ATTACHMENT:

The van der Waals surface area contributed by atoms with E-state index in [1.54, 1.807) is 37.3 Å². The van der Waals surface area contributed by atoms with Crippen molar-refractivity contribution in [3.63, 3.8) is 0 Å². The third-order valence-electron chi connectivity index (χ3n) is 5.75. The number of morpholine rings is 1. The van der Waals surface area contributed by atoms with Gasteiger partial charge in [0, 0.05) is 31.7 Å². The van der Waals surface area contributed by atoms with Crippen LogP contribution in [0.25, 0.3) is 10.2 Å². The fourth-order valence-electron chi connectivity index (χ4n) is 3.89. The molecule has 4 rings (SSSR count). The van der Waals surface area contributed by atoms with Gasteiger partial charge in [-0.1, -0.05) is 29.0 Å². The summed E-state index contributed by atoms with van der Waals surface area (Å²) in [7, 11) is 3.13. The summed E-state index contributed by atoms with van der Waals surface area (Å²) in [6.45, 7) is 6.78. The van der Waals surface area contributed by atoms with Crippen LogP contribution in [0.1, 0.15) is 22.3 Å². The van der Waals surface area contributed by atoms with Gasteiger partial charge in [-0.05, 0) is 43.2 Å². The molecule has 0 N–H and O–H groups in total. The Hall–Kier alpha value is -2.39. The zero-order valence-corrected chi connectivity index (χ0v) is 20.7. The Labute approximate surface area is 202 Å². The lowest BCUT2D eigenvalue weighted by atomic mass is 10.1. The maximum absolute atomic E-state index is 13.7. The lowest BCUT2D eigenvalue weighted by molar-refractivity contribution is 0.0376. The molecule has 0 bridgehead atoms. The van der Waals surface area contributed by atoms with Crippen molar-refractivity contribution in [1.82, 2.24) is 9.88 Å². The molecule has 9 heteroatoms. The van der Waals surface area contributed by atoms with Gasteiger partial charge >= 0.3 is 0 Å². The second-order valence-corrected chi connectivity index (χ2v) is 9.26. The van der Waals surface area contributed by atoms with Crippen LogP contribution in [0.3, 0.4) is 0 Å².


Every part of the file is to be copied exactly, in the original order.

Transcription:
The van der Waals surface area contributed by atoms with E-state index in [1.54, 1.807) is 37.3 Å². The van der Waals surface area contributed by atoms with Crippen molar-refractivity contribution in [3.63, 3.8) is 0 Å². The third-order valence-electron chi connectivity index (χ3n) is 5.75. The number of morpholine rings is 1. The van der Waals surface area contributed by atoms with Gasteiger partial charge in [0, 0.05) is 31.7 Å². The van der Waals surface area contributed by atoms with Crippen LogP contribution in [0.25, 0.3) is 10.2 Å². The fourth-order valence-electron chi connectivity index (χ4n) is 3.89. The molecule has 4 rings (SSSR count). The van der Waals surface area contributed by atoms with Gasteiger partial charge in [-0.1, -0.05) is 29.0 Å². The summed E-state index contributed by atoms with van der Waals surface area (Å²) in [7, 11) is 3.13. The summed E-state index contributed by atoms with van der Waals surface area (Å²) in [6.45, 7) is 6.78. The van der Waals surface area contributed by atoms with Crippen LogP contribution in [0.1, 0.15) is 22.3 Å². The van der Waals surface area contributed by atoms with Gasteiger partial charge in [-0.05, 0) is 43.2 Å². The molecule has 0 N–H and O–H groups in total. The Hall–Kier alpha value is -2.39. The zero-order valence-corrected chi connectivity index (χ0v) is 20.7. The Labute approximate surface area is 202 Å². The lowest BCUT2D eigenvalue weighted by atomic mass is 10.1. The maximum absolute atomic E-state index is 13.7. The lowest BCUT2D eigenvalue weighted by molar-refractivity contribution is 0.0376. The molecule has 0 bridgehead atoms. The van der Waals surface area contributed by atoms with Crippen molar-refractivity contribution in [1.82, 2.24) is 9.88 Å². The molecule has 9 heteroatoms. The van der Waals surface area contributed by atoms with Gasteiger partial charge >= 0.3 is 0 Å². The second-order valence-corrected chi connectivity index (χ2v) is 9.26. The van der Waals surface area contributed by atoms with Crippen LogP contribution in [0.3, 0.4) is 0 Å².